If you have a business smartphone data plan with your carrier, chances are you're paying $180 per user per year more than you have to. The reason? The major wireless carriers charge $15 extra per month on some or all of their 3G data plans for access to corporate email, meaning Microsoft Exchange, Lotus Notes, or GroupWise.
Why? After all, the plans are sold in tranches of usage, so why does it cost $15 more to get, say, 2GB of data if you use corporate email versus personal email (POP or IMAP accounts) only? The probable answer of course is that corporate email servers are chattier, checking in more often due to their push-email approaches than personal email servers do. And employees probably get higher volumes of mail on corporate accounts, so their usage is higher.
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Here's the pricing schemes from the major U.S. carriers for smartphone 3G data plans:
|Carrier||"Personal" rates||"Corporate" rates|
2GB: $254GB: $45
|Sprint||"unlimited"*: $20||"unlimited"*: $60|
2GB: $205GB: $30
|Verizon Wireless||2GB: $30|
5GB: $5010GB: $80
5GB: $5010GB: $80
|*Sprint will throttle your data speed if it determines your usage is "excessive."|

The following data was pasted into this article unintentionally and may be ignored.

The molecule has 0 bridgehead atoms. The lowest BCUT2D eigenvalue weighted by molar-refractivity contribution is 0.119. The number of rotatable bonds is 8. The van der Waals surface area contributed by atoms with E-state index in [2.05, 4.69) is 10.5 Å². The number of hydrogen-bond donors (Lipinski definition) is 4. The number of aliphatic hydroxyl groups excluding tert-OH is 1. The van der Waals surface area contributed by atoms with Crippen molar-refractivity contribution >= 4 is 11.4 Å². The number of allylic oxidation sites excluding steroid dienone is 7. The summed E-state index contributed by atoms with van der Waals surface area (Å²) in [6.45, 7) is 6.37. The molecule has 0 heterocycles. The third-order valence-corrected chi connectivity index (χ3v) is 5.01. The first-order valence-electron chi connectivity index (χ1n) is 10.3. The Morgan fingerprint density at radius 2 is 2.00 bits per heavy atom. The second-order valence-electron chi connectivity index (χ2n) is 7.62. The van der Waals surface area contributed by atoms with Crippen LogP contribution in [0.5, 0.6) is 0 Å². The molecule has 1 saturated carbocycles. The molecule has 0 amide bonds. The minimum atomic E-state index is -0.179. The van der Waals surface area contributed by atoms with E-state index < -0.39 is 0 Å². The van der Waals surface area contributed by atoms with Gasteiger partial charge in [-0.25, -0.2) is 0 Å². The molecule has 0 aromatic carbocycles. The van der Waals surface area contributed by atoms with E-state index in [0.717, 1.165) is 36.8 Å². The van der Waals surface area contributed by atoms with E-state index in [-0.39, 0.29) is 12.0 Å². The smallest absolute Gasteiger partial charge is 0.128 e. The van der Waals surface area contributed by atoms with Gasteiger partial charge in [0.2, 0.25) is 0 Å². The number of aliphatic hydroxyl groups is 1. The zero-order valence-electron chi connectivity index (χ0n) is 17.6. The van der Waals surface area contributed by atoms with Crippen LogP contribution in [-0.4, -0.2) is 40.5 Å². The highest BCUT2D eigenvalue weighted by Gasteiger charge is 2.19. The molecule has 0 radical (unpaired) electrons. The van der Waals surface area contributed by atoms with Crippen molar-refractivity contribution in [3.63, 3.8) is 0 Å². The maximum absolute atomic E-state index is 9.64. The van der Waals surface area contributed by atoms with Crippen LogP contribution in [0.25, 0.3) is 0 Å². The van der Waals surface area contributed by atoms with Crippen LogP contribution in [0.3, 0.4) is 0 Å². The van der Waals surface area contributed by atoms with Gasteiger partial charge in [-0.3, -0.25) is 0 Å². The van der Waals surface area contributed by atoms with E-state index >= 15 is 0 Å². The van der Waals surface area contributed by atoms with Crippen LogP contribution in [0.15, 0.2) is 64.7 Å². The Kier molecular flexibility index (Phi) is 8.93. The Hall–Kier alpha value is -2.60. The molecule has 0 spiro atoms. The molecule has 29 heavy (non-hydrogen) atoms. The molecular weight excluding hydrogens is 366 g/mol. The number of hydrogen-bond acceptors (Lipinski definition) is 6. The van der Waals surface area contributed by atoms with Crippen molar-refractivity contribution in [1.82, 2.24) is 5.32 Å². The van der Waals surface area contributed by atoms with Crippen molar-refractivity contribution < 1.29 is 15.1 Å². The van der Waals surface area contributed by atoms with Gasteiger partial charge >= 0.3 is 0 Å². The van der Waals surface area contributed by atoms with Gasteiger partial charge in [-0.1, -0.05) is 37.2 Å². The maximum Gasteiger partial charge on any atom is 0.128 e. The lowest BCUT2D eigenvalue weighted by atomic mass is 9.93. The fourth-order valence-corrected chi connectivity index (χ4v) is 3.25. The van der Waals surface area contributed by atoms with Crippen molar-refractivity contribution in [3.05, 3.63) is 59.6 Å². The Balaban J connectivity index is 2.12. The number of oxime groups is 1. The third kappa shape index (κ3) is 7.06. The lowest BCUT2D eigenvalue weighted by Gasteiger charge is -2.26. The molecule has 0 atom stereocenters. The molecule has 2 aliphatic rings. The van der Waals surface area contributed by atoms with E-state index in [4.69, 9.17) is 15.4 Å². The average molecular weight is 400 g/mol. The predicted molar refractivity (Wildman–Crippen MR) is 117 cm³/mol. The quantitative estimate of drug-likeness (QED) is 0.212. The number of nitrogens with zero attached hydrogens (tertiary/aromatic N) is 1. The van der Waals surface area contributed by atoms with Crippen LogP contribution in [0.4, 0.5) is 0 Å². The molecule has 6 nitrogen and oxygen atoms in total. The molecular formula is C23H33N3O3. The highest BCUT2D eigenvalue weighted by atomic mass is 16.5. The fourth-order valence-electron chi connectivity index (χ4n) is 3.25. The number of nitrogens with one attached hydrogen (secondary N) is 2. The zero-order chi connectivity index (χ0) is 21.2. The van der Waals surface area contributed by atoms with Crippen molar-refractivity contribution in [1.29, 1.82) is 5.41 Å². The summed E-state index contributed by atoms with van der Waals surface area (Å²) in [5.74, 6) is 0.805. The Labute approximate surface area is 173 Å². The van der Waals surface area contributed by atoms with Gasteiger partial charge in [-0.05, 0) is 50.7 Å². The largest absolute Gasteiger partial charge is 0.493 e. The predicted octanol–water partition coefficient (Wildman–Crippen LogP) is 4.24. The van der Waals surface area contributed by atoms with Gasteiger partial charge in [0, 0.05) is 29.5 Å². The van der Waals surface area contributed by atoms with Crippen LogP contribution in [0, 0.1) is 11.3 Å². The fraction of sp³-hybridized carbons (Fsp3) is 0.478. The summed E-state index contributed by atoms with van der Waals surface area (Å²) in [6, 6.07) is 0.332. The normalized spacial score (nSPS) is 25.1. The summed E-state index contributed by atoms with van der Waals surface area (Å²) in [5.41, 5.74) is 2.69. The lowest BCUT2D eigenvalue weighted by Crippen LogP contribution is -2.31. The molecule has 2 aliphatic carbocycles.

**T-Mobile is revamping its business plans and so has not posted current prices; previously, there was a $10 surcharge for business users.
The carriers' game: Surcharges based on what you use the 3G access for
So what? If you're paying for 2GB, you should get 2GB, no matter how you use it. But the carriers are playing a game, knowing that when you buy 2GB of data for personal usage, you're likely to consume less than 1GB, whereas if you buy it for corporate usage, you'll likely take more. So the business plans hike the cost to cover that usage difference.
That's the same reason carriers charge different amounts for the same tranche of data based on the device you use. As Verizon Wireless spokeswoman Brenda Raney put it, "The reality is a person using a smartphone can access the Internet, get email, and do any number of data-centric activities, but the overall usage doesn't compare to a person using a modem with a laptop or a laptop with an embedded modem." That's also the justification carriers trot out for charging extra for tethering, based on the notion that tethering makes the smartphone into a 3G modem, accessed by a computer that by nature uses radically more amounts of data than a smartphone alone.